Gov. Inslee supports wind farms ahead of Horse Heaven decision during Tri-Cities visit
Credit: WA Gov. Jay Inslee discusses clean energy in Tri-cities visit | By Annette Cary | The Bellingham Herald | February 23, 2022 | www.bellinghamherald.com ~~
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Wind turbines make sense from a quality of life perspective, said Washington Gov. Jay Inslee during a news conference Tuesday in Richland.
He visited the Tri-Cities in part to learn more about clean energy research at Pacific Northwest National Laboratory and Washington State University Tri-Cities.
But he wrapped up his nearly daylong visit discussing the split in community opinion on the proposed Horse Heaven Wind Farm. Inslee is expected to have the final say on whether the wind farm is approved, but no decision has been made at this time.
Wind farms in general have his support, he said.
Scout Clean Energy of Colorado is proposing a wind farm on a 112-square-mile clean energy production site, with wind turbines that would stretch along 24 miles of the Horse Heaven Hills from south of Finley to south of Benton City. The project also would include solar energy production and battery storage.
The developed area of the project would cover about 10 square miles.
The most likely option being considered would include 244 turbines standing almost 500 feet tall, with a second proposed option including 150 turbines standing up to 670 feet. That’s more than 60 feet taller than the Seattle Space Needle.
The project would bring jobs – most of them in construction – and provide electricity from clean energy, although the electricity would most likely be used in Western Washington or possibly California.
But some Tri-Cities residents are reluctant to have more of the desert vista of the Tri-Cities covered with turbines.
About 80% of comments at a Benton County town hall in Kennewick in March 2021 opposed the Horse Heaven Wind Farm.
Every energy source has some sort of impact and for wind, it is visual, Inslee said on Tuesday.
And in Washington state, the Tri-Cities area is among those places with the “incredible resource” of windy weather for clean energy, he said.
The visual impact is offset by not having children choking with asthma in the summer, he said.
“For those who don’t want to breathe the smoke that we breathed the last few summers, wind energy is the way to reduce the threats of forest fires because it reduces carbon pollution, which can fight climate change, which is causing these forest fires,” he said.
In the past year 250,000 salmon died in the Columbia River because the water was too hot, he said.
“So if you like to fish and you like to breathe and you like to have a few trees, wind turbines make sense,” he said.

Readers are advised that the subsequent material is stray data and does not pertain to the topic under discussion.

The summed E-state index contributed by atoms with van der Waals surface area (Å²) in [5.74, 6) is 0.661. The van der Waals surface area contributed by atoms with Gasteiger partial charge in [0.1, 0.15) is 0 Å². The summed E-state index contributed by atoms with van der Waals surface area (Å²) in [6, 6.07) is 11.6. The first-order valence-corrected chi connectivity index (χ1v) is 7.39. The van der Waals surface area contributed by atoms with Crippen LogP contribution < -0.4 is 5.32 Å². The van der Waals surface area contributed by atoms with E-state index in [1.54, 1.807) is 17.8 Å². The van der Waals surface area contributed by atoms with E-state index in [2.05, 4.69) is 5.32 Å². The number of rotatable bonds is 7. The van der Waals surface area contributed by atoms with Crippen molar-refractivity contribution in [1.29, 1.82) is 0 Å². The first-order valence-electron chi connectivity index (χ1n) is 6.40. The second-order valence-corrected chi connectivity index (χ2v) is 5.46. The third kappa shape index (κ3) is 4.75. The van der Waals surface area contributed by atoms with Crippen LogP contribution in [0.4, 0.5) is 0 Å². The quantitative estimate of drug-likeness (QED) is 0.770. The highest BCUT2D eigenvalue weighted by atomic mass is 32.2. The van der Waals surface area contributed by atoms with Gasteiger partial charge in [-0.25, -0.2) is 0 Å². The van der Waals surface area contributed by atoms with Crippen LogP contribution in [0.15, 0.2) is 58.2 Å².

They also create jobs.
“People have good family wage jobs in this industry,” he said.
When he spots wind turbines, he sees a promise that Washington children will see forests that have not burned, rivers that don’t flood and salmon that have not been decimated by warm water or ocean acidification, he said.
An expanded environmental study of the Horse Heaven Wind Farm is expected to be released for public comment this spring.
Then the Washington state Energy Facility Site Evaluation Council is expected to make a recommendation on whether the project should be approved for a final decision, which will be made by the governor.
Clean energy research
Inslee discussed his support for wind turbines at Washington State University Tri-Cities in Richland after naming Birgitte Ahring, a professor at The Bioproducts, Sciences and Engineering Laboratory at WSU Tri-Cities, the Washingtonian of the Day for her leadership in clean energy biofuels research.
Earlier in the afternoon he had visited the Department of Energy’s Pacific Northwest National Laboratory for an update on its clean energy research.
“I had a supremely inspiring day listening to (information on) the clean energy economy growing in the Tri-Cities here at the WSU campus and at the lab,” he said.
The Tri-Cities is leading the world with PNNL’s research to develop batteries that will provide longer range for electric cars, Inslee said.
At WSU Tri-Cities some of the most cutting edge biofuels research is being done, he said.
The research at both institutions holds promise for the the development of new industries, he said.
“There is some real gold here in these hills and it is in clean energy technology,” he said.
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